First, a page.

Enhanced efficiency of inverted polymer solar cells by using solution-processed TiOx/CsOx cathode buffer layer
© Zhou et al.; licensee Springer. 2015
Received: 26 November 2014
Accepted: 13 January 2015
Published: 31 January 2015
In this work, a double-buffer film of TiOx coated with CsOx (TiOx/CsOx) was solution prepared to be applied in poly(3-hexylthiophene):indene-C60 bisadduct (P3HT:ICBA) and P3HT:[6,6]-phenyl-C61-butyric acid methyl ester (PCBM) inverted polymer solar cells (PSCs). Compared with TiOx films and CsOx films, the TiOx/CsOx double-buffer film exhibited a favorable energy-level alignment among TiOx, CsOx, and the electron acceptor of PCBM or ICBA a better surface morphology; and an enhanced wetting and adhesion property with a contact angle of 21.0°, leading to a higher electron mobility of 5.52 × 10−3 cm2 V−1·s−1. Moreover, the P3HT:ICBA and P3HT:PCBM photovoltaic devices with the double-buffer film showed the best power conversion efficiency up to 5.65% and 3.76%, respectively. Our results not only present that the double-buffer film is superior than the single film of TiOx and CsOx, but also imply that the solution-processed film has a potential to be generally used in roll-to-roll processed organic photovoltaic devices.
Polymer solar cells (PSCs) have been a hot research topic due to their advantages of low cost, light weight, and large area [1-4]. Recently, normal (not inverted) PSCs with a considerable power conversion efficiency (PCE) of 7% ~ 9% have been reported [5-15]. In such normal PSCs, however, aqueous poly(3,4-ethylenedioxythiophene):poly(styrenesulfonate) (PEDOT:PSS) dispersion is acidic at pH 1 and corrosive to indium tin oxide substrates ; In addition, PSS and Al could diffuse into active layers and react with organic active layers ; therefore, instability of PSC devices caused by the anode buffer layer of PEDOT:PSS and the Al cathode has become a main concern for practical applications. To overcome the problems, stable inverted PSCs are widely developed by using metal oxides as buffer layers, e.g., zinc oxide (ZnO) [18-20] and titanium oxide (TiOx) [21-23] were widely selected as a cathode buffer layer (CBL), whereas MoO3 was usually employed as an anode buffer layer to replace PEDOT:PSS and to prevent the diffusing of Al atoms into active layers in inverted PSCs .
In inverted PSCs, CBLs play a key role of determining device performance. Generally, for efficient PSCs, a good CBL often satisfies several criteria: high transparency, low work function (WF), and favorable energy levels matched well with those of electron acceptors. 1) High-transparency benefits to large light absorption of active layers, thereby leading to more exciton dissociation at the interface of donor/acceptor and an increase in short current density (J SC). 2) As reported in previous literatures [25-27], open circle voltage (V OC) is determined mostly by the energy-level difference between the highest occupied molecular orbital (HOMO) of the donor and the lowest unoccupied molecular orbital (LUMO) of the acceptor [11,12] and the work function difference of the cathode/anode [25-27], as well as the weight ratio of the donor and acceptor . Low work functions of film could increase the work function difference of the cathode/anode and thus leading to an increase in V OC of PSCs [25-27]. Afterwards, the films of low WFs facilitate electron collection by cathodes and restrain the charge carrier recombination at the interface of the active layer and film [25,27]. 3) Energy levels of the films, matched well with LUMO and HOMO energies of the components of active layers, could effectively select electrons and block holes, leading to an increase in J SC of PSCs [18-23]. However, is there another factor of the films that has a significant effect on the device performance? Will the contact property of interfaces between active layer droplets and cathode buffer layers be changed when the buffer layer is modified? How will the changes of the interfacial contact property affect the charge carrier mobility and the device performance?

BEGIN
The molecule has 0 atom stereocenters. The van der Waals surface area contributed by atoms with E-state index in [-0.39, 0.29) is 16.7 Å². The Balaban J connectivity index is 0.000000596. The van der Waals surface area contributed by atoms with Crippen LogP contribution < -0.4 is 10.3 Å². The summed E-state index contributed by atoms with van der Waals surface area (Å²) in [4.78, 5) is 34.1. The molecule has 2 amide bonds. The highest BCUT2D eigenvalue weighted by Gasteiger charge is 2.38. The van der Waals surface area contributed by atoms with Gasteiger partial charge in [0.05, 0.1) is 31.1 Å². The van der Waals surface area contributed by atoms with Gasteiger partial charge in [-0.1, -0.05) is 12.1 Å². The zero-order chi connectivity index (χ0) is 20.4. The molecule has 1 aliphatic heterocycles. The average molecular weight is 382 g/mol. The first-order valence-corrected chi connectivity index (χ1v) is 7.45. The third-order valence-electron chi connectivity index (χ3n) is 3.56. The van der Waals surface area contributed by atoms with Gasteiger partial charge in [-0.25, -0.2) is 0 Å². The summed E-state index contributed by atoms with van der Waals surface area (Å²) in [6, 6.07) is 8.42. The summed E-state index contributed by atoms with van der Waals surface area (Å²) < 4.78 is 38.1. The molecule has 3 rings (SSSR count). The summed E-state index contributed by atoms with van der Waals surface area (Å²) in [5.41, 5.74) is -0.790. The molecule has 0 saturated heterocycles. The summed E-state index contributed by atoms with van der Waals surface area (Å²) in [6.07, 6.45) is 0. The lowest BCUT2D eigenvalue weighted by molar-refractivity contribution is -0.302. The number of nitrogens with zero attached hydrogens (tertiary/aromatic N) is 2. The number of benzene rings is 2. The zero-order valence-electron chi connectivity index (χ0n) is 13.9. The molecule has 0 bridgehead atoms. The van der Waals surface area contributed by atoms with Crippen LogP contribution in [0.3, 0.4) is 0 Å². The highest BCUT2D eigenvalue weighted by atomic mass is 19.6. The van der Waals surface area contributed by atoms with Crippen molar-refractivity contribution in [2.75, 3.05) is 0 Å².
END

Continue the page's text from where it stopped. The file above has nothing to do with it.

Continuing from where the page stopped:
Besides, a CsOx thin film is commonly prepared by evaporating deposition of Cs2CO3 particles or spin coating the Cs2CO3 solution. Attributed to the CsOx is a much lower WF of approximately 2.20 eV as reported in previous literature ; it not only can modify the work function of the cathode and cathode buffer layer, but also facilitates electron transportation from electron acceptor materials to the CsOx surfaces. Therefore, it is believed that CsOx could be an effective cathode buffer layer for PSCs.